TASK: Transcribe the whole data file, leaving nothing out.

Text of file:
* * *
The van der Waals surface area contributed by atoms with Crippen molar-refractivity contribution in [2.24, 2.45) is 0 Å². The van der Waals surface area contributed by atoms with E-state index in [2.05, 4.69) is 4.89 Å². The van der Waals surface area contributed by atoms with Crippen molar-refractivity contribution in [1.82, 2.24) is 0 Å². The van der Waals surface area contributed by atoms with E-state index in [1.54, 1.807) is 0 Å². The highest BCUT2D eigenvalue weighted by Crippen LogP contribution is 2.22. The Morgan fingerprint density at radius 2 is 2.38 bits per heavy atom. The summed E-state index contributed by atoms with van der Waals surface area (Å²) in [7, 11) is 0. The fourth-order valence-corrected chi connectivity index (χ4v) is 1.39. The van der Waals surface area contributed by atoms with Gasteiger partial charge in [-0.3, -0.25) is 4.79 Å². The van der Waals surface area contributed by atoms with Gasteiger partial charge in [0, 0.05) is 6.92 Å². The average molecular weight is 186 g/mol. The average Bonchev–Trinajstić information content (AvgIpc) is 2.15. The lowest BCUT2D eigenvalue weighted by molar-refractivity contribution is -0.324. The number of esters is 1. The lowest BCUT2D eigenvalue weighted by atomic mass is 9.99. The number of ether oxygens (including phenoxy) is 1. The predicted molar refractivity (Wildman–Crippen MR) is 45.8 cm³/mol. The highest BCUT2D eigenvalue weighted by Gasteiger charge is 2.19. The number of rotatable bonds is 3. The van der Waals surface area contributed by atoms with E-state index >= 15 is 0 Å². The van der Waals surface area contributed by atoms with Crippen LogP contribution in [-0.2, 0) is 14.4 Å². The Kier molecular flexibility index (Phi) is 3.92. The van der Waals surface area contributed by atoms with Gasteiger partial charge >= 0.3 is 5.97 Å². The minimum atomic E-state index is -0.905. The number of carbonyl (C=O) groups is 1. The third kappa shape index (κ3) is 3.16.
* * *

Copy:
The van der Waals surface area contributed by atoms with Crippen molar-refractivity contribution in [2.24, 2.45) is 0 Å². The van der Waals surface area contributed by atoms with E-state index in [2.05, 4.69) is 4.89 Å². The van der Waals surface area contributed by atoms with Crippen molar-refractivity contribution in [1.82, 2.24) is 0 Å². The van der Waals surface area contributed by atoms with E-state index in [1.54, 1.807) is 0 Å². The highest BCUT2D eigenvalue weighted by Crippen LogP contribution is 2.22. The Morgan fingerprint density at radius 2 is 2.38 bits per heavy atom. The summed E-state index contributed by atoms with van der Waals surface area (Å²) in [7, 11) is 0. The fourth-order valence-corrected chi connectivity index (χ4v) is 1.39. The van der Waals surface area contributed by atoms with Gasteiger partial charge in [-0.3, -0.25) is 4.79 Å². The van der Waals surface area contributed by atoms with Gasteiger partial charge in [0, 0.05) is 6.92 Å². The average molecular weight is 186 g/mol. The average Bonchev–Trinajstić information content (AvgIpc) is 2.15. The lowest BCUT2D eigenvalue weighted by molar-refractivity contribution is -0.324. The number of esters is 1. The lowest BCUT2D eigenvalue weighted by atomic mass is 9.99. The number of ether oxygens (including phenoxy) is 1. The predicted molar refractivity (Wildman–Crippen MR) is 45.8 cm³/mol. The highest BCUT2D eigenvalue weighted by Gasteiger charge is 2.19. The number of rotatable bonds is 3. The van der Waals surface area contributed by atoms with E-state index >= 15 is 0 Å². The van der Waals surface area contributed by atoms with Crippen LogP contribution in [-0.2, 0) is 14.4 Å². The Kier molecular flexibility index (Phi) is 3.92. The van der Waals surface area contributed by atoms with Gasteiger partial charge >= 0.3 is 5.97 Å². The minimum atomic E-state index is -0.905. The number of carbonyl (C=O) groups is 1. The third kappa shape index (κ3) is 3.16.